Upset may be an understatement. Some fans are taking it so far as organizing protests against Google’s decision. It’s understandable. No one likes to say goodbye to a beloved tech tool. Luckily, the internet has many great Google Reader alternatives to offer.
Fans of RSS, you shall not remain orphaned! Here are some of the finest options you should check out.
Feedly seems to be the most proper heir to the Google Reader throne. It’s a cross-platform, cloud-based reader that generates a hyper-personalized content feed. It starts with a Chrome extension and connects with all of your mobile devices to guarantee a constant flow of information.
The Feedly team has been preparing for the Google Reader shut down for a while now and created a great solution for the new situation. If you join before July 1st, all of your Google Reader subscriptions will be smoothly transitioned to Feedly and you won’t notice a thing.
Another tool that can be a great Google Reader alternative is NewsBlur. Old school geeks will be fond of the low-tech like interface. It does exactly what a reader is meant to do – gather your subscriptions and combine them into a unified feed that you can easily skim through.
But NewsBlur is a reader with soul. It gets to know the user personally with the “Training” feature, which allows you to give feedback about each specific item. If you enjoyed reading it, NewsBlur will pump more similar items to your feed. If you hated it, NewsBlur will keep them away.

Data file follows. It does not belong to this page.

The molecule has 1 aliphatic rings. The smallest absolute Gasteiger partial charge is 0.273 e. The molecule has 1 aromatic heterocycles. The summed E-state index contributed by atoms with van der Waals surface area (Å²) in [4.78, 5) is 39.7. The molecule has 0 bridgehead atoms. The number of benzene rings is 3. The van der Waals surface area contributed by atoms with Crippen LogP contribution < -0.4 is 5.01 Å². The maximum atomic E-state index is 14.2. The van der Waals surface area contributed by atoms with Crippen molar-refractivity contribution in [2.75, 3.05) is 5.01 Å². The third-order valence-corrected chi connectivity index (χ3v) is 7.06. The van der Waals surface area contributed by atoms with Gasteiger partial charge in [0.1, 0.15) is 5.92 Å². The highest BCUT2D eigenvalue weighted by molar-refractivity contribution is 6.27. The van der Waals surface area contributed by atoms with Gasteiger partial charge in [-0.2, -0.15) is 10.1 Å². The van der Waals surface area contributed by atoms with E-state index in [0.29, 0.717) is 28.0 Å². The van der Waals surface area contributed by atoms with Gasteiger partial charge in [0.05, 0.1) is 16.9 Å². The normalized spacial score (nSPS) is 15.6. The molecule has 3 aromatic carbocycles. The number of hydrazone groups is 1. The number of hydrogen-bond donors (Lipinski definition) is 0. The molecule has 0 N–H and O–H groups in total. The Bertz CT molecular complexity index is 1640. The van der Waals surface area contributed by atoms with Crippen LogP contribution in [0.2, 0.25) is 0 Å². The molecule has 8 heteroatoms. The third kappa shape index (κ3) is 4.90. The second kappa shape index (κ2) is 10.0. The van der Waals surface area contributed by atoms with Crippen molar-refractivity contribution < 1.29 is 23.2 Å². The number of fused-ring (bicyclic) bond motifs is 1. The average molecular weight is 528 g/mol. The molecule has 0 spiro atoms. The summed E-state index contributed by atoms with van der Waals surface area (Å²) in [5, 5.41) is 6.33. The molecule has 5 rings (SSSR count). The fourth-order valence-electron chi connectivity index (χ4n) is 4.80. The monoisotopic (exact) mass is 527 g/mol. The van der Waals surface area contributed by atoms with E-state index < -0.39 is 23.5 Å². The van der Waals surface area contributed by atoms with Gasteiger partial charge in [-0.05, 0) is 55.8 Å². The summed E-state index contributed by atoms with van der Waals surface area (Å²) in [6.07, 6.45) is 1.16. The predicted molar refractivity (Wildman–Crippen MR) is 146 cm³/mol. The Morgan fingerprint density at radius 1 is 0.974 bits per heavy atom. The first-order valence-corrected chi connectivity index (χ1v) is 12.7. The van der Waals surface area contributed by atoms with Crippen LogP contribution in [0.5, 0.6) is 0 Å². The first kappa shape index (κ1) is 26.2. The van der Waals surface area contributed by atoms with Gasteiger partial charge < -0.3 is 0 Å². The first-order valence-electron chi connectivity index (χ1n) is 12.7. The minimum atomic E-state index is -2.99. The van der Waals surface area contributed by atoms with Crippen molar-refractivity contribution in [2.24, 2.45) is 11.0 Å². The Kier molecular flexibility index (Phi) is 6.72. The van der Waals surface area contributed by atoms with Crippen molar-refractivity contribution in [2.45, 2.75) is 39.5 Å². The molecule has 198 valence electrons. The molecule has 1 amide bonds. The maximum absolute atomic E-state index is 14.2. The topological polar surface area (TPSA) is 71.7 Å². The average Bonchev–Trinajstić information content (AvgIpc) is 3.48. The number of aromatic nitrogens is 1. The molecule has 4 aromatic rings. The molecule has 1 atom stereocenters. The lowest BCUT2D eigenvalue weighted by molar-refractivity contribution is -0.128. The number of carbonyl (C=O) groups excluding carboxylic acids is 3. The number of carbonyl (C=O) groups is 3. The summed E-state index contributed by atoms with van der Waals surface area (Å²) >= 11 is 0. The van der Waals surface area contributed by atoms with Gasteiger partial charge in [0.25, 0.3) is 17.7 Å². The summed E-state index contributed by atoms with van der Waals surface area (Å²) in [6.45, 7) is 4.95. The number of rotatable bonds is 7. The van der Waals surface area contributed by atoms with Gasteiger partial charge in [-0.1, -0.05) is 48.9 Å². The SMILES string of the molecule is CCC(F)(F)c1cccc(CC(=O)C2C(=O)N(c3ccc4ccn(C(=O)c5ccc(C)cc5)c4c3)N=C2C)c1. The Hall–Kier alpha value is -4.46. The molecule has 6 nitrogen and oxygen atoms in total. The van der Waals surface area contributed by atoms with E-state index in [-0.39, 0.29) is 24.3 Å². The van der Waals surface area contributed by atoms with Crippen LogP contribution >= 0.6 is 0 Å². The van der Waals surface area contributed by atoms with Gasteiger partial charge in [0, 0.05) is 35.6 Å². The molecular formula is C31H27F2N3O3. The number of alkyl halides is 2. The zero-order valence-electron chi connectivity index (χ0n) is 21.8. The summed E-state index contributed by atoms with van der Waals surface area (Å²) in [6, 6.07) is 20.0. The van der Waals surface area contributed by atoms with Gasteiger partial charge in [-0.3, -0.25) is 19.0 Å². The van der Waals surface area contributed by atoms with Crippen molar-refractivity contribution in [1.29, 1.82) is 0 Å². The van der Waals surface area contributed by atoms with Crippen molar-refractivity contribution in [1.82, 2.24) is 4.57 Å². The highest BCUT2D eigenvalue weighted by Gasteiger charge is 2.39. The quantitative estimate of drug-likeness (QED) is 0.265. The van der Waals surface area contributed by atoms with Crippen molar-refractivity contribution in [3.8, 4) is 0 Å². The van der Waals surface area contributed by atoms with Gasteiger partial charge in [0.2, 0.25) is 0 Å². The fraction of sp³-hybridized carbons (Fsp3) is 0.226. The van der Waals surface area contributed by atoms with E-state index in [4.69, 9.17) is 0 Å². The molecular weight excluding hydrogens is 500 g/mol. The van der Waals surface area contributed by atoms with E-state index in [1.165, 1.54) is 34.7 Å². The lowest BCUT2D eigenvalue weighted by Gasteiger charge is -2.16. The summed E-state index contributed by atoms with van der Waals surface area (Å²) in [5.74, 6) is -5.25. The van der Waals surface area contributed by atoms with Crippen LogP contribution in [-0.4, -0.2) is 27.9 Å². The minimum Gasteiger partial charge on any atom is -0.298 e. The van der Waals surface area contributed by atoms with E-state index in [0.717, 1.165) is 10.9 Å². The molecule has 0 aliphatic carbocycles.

Let’s face it. One of the reasons Google Reader can’t stick around is that online content has changed dramatically since smart mobile devices joined the game. More and more people prefer reading on the go, especially now with tablets offering gorgeous interfaces with great readability.
There are many great mobile apps for content feeds out there, and it eventually comes down to personal taste. We suggest you start by checking out Flipboard, Pocket and Reeder – all very popular apps and for a good reason.
Online curatorship is a growing trend, much owing to Pinterest’s ongoing success. Scoop.it works very much like Pinterest, only with textual content. Users from all over the world join this network and create their own “Scoop” lists according to their interests. It’s like an online scrapbook of articles you really like.
Scoop.it allows you to follow certain users or just one of their Scoop feeds. You can easily engage with the people behind the Scoops, or become a Scooper yourself by opening your own account and curating the content you consume.
Where is all the latest and most updated content circulating if not on the large social networks? And why approach other platforms if you can get this content on the ones you already visit regularly? Almost every blog, news group and content sharing site use Facebook and Twitter to post their latest items. Following their channels is the easiest way to stay updated.
If you’re concerned about mixing your info feed with your social feed, both Twitter and Facebook offer ways to tackle this issue (and Facebook’s new feed is going to be a further improvement). On Facebook, you can use the Subscribe option and on Twitter you can set up Lists categorized neatly to fit your topics of interest.
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